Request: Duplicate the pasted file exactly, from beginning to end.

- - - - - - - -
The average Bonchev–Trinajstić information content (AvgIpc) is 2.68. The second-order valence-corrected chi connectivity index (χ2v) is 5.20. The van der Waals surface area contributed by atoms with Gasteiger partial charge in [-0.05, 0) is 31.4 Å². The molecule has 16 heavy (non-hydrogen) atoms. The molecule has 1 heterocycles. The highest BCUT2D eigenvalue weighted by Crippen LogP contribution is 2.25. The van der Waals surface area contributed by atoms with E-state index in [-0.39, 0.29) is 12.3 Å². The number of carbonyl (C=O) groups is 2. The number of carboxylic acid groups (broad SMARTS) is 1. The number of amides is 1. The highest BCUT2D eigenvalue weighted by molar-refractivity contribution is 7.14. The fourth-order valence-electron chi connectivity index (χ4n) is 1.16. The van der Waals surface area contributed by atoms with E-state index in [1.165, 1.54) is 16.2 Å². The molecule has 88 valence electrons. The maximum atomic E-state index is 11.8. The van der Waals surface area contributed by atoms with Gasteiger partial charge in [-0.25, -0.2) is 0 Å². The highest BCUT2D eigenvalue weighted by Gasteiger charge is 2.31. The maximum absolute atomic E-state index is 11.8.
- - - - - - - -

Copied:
The average Bonchev–Trinajstić information content (AvgIpc) is 2.68. The second-order valence-corrected chi connectivity index (χ2v) is 5.20. The van der Waals surface area contributed by atoms with Gasteiger partial charge in [-0.05, 0) is 31.4 Å². The molecule has 16 heavy (non-hydrogen) atoms. The molecule has 1 heterocycles. The highest BCUT2D eigenvalue weighted by Crippen LogP contribution is 2.25. The van der Waals surface area contributed by atoms with E-state index in [-0.39, 0.29) is 12.3 Å². The number of carbonyl (C=O) groups is 2. The number of carboxylic acid groups (broad SMARTS) is 1. The number of amides is 1. The highest BCUT2D eigenvalue weighted by molar-refractivity contribution is 7.14. The fourth-order valence-electron chi connectivity index (χ4n) is 1.16. The van der Waals surface area contributed by atoms with E-state index in [1.165, 1.54) is 16.2 Å². The molecule has 88 valence electrons. The maximum atomic E-state index is 11.8. The van der Waals surface area contributed by atoms with Gasteiger partial charge in [-0.25, -0.2) is 0 Å². The highest BCUT2D eigenvalue weighted by Gasteiger charge is 2.31. The maximum absolute atomic E-state index is 11.8.